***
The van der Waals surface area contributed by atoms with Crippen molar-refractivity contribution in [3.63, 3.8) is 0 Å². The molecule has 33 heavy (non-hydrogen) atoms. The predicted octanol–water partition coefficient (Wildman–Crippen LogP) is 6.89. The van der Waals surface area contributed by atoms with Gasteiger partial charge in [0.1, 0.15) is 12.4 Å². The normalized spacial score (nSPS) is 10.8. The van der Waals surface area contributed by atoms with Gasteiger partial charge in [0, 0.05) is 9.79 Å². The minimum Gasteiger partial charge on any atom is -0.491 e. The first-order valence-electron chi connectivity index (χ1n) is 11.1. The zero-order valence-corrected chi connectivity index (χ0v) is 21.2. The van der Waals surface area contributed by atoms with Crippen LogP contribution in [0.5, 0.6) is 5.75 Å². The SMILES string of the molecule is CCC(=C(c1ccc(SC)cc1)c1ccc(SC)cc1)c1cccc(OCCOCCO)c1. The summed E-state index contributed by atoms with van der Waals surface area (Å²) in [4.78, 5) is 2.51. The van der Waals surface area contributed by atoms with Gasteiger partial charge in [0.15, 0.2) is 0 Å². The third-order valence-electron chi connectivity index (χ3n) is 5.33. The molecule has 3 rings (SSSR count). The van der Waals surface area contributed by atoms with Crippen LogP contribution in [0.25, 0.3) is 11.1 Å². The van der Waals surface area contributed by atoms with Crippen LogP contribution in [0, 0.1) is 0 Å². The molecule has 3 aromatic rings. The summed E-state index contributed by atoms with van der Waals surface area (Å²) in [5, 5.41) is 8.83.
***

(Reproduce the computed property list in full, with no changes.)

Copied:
The van der Waals surface area contributed by atoms with Crippen molar-refractivity contribution in [3.63, 3.8) is 0 Å². The molecule has 33 heavy (non-hydrogen) atoms. The predicted octanol–water partition coefficient (Wildman–Crippen LogP) is 6.89. The van der Waals surface area contributed by atoms with Gasteiger partial charge in [0.1, 0.15) is 12.4 Å². The normalized spacial score (nSPS) is 10.8. The van der Waals surface area contributed by atoms with Gasteiger partial charge in [0, 0.05) is 9.79 Å². The minimum Gasteiger partial charge on any atom is -0.491 e. The first-order valence-electron chi connectivity index (χ1n) is 11.1. The zero-order valence-corrected chi connectivity index (χ0v) is 21.2. The van der Waals surface area contributed by atoms with Crippen LogP contribution in [0.5, 0.6) is 5.75 Å². The SMILES string of the molecule is CCC(=C(c1ccc(SC)cc1)c1ccc(SC)cc1)c1cccc(OCCOCCO)c1. The summed E-state index contributed by atoms with van der Waals surface area (Å²) in [4.78, 5) is 2.51. The van der Waals surface area contributed by atoms with Gasteiger partial charge in [0.15, 0.2) is 0 Å². The third-order valence-electron chi connectivity index (χ3n) is 5.33. The molecule has 3 rings (SSSR count). The van der Waals surface area contributed by atoms with Crippen LogP contribution in [0.25, 0.3) is 11.1 Å². The van der Waals surface area contributed by atoms with Crippen LogP contribution in [0, 0.1) is 0 Å². The molecule has 3 aromatic rings. The summed E-state index contributed by atoms with van der Waals surface area (Å²) in [5, 5.41) is 8.83.